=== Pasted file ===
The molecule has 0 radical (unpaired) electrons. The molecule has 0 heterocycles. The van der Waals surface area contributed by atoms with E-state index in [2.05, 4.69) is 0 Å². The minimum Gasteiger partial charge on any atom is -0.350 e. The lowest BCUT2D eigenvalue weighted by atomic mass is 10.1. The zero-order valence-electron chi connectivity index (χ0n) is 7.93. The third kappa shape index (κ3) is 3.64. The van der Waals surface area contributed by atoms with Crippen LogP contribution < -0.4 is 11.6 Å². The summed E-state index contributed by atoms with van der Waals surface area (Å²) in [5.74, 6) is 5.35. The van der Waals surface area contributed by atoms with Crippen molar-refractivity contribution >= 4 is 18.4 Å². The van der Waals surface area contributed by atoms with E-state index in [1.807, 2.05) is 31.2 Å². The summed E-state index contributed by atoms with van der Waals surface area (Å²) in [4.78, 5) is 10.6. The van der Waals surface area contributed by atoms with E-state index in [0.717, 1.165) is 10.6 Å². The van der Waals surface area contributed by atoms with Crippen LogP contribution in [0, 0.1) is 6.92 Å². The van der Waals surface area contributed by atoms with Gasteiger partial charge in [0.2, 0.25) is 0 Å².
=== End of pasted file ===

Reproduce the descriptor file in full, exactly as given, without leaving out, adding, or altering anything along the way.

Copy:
The molecule has 0 radical (unpaired) electrons. The molecule has 0 heterocycles. The van der Waals surface area contributed by atoms with E-state index in [2.05, 4.69) is 0 Å². The minimum Gasteiger partial charge on any atom is -0.350 e. The lowest BCUT2D eigenvalue weighted by atomic mass is 10.1. The zero-order valence-electron chi connectivity index (χ0n) is 7.93. The third kappa shape index (κ3) is 3.64. The van der Waals surface area contributed by atoms with Crippen LogP contribution < -0.4 is 11.6 Å². The summed E-state index contributed by atoms with van der Waals surface area (Å²) in [5.74, 6) is 5.35. The van der Waals surface area contributed by atoms with Crippen molar-refractivity contribution >= 4 is 18.4 Å². The van der Waals surface area contributed by atoms with E-state index in [1.807, 2.05) is 31.2 Å². The summed E-state index contributed by atoms with van der Waals surface area (Å²) in [4.78, 5) is 10.6. The van der Waals surface area contributed by atoms with E-state index in [0.717, 1.165) is 10.6 Å². The van der Waals surface area contributed by atoms with Crippen LogP contribution in [0, 0.1) is 6.92 Å². The van der Waals surface area contributed by atoms with Gasteiger partial charge in [0.2, 0.25) is 0 Å².